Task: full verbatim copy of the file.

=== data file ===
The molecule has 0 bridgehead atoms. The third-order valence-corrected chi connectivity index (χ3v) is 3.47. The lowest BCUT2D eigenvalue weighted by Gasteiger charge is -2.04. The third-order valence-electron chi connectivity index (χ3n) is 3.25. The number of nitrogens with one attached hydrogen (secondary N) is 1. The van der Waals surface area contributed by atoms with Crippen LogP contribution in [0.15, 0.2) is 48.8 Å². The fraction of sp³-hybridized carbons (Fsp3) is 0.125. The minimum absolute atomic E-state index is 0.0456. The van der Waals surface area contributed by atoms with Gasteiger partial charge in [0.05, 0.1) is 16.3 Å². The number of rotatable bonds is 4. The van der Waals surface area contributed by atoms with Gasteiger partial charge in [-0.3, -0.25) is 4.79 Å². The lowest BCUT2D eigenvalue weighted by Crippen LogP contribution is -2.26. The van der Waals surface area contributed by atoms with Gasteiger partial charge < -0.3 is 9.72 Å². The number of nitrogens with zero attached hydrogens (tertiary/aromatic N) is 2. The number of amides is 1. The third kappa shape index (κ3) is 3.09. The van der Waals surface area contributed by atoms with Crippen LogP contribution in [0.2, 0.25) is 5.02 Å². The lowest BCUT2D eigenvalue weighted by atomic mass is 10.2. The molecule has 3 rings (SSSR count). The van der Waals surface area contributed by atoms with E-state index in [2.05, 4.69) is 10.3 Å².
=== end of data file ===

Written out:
The molecule has 0 bridgehead atoms. The third-order valence-corrected chi connectivity index (χ3v) is 3.47. The lowest BCUT2D eigenvalue weighted by Gasteiger charge is -2.04. The third-order valence-electron chi connectivity index (χ3n) is 3.25. The number of nitrogens with one attached hydrogen (secondary N) is 1. The van der Waals surface area contributed by atoms with Crippen LogP contribution in [0.15, 0.2) is 48.8 Å². The fraction of sp³-hybridized carbons (Fsp3) is 0.125. The minimum absolute atomic E-state index is 0.0456. The van der Waals surface area contributed by atoms with Gasteiger partial charge in [0.05, 0.1) is 16.3 Å². The number of rotatable bonds is 4. The van der Waals surface area contributed by atoms with Gasteiger partial charge in [-0.3, -0.25) is 4.79 Å². The lowest BCUT2D eigenvalue weighted by Crippen LogP contribution is -2.26. The van der Waals surface area contributed by atoms with Gasteiger partial charge < -0.3 is 9.72 Å². The number of nitrogens with zero attached hydrogens (tertiary/aromatic N) is 2. The number of amides is 1. The third kappa shape index (κ3) is 3.09. The van der Waals surface area contributed by atoms with Crippen LogP contribution in [0.2, 0.25) is 5.02 Å². The lowest BCUT2D eigenvalue weighted by atomic mass is 10.2. The molecule has 3 rings (SSSR count). The van der Waals surface area contributed by atoms with E-state index in [2.05, 4.69) is 10.3 Å².